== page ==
Recently changed from layer to Scratch and Peck organic grains for winter

cherylwillard1

Songster
7 Years
Feb 20, 2014
48
78
114
Hi all,

My first winter with chickens and I switched them from layer crumbles to Scratch and Peck all natural and organic feed. Well, now they're chasing me around looking for something and have been digging in the place where I used to keep my compost pile and eating the dirt there. They barely touch the scratch and peck, which is disheartening because it's not cheap. They even rejected the mealworms, which is usually a go-to favorite for them. I have a roo, too, so I have always offered variety. They are spending more time in the shed, too, because of hawks and inclement weather. As they transition from season to season, what is the best way to keep their nutrients sufficient without breaking the bank?
 

Folly's place

Enabler
9 Years
Sep 13, 2011
23,141
38,122
1,096
southern Michigan
Welcome! I feed Flock Raiser to everyone all year, so never make changes. Chickens do NOT like change!
Some birds will pick out the best tasting grains from a whole grain diet, and develop issues with malnutrition. I much prefer a pelleted or crumble feed. Make sure that the mill date on each bag of feed is good (within a month) and is used up within a couple more weeks. old feed isn't better!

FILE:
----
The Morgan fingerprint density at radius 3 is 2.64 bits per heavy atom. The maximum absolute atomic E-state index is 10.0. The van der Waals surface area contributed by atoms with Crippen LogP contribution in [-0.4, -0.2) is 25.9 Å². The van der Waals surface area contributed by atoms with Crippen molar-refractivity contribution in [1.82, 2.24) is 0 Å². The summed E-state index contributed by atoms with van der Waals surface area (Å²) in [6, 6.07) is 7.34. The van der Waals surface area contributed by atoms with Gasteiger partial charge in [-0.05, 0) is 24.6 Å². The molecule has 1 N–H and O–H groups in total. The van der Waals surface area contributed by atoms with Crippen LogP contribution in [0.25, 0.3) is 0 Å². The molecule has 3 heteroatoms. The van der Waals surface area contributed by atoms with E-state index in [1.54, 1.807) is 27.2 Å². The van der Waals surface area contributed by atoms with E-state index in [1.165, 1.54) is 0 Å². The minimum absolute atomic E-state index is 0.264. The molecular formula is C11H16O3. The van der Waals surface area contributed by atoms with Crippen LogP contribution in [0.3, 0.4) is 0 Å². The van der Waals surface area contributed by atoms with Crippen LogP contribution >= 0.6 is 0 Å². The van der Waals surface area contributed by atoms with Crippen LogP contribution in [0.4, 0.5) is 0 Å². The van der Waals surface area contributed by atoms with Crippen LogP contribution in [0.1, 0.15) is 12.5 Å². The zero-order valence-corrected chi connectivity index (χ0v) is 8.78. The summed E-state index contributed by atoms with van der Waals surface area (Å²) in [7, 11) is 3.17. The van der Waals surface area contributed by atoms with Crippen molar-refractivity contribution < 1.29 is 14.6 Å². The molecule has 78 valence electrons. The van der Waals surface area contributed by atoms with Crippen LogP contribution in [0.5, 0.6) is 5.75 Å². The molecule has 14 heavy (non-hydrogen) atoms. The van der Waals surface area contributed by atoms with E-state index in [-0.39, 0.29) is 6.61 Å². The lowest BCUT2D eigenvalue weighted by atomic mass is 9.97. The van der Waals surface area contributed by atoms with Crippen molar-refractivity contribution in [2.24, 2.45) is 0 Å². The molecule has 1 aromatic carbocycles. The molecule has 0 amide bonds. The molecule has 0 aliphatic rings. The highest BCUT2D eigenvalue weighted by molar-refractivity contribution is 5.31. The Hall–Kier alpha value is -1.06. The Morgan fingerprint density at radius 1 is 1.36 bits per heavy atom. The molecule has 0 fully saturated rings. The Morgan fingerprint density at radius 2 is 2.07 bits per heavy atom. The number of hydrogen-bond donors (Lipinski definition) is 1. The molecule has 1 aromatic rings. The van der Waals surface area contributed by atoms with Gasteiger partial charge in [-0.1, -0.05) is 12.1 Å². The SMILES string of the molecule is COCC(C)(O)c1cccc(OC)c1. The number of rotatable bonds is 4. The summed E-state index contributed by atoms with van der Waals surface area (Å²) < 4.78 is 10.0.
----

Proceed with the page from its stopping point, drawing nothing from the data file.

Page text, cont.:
Mary
 

cherylwillard1

Songster
7 Years
Feb 20, 2014
48
78
114
Thank you all for the help. Apparently, it helps to soak the food and let it "ferment" a bit. I bought them some crumble today, and they had a flock block that they'd been munching on, so they weren't as desperate today when I let them free range. They are eating every tiny bit of eggshell I offer, however. I will keep crumble as part of their diet, and try fermenting the whole grains.
 

Chickassan

Wattle Fondler
May 23, 2017
14,991
74,899
1,307
Greenville S.C, formerly Noneya U.S.A
Ok, iv'e used the scratch and peck for a short while too pricey to use it very long. They don't eat as much of it very true, but it takes longer for them to process whole grains and they're more filling so even though it looks like they're not eating that much they really are. :)
 

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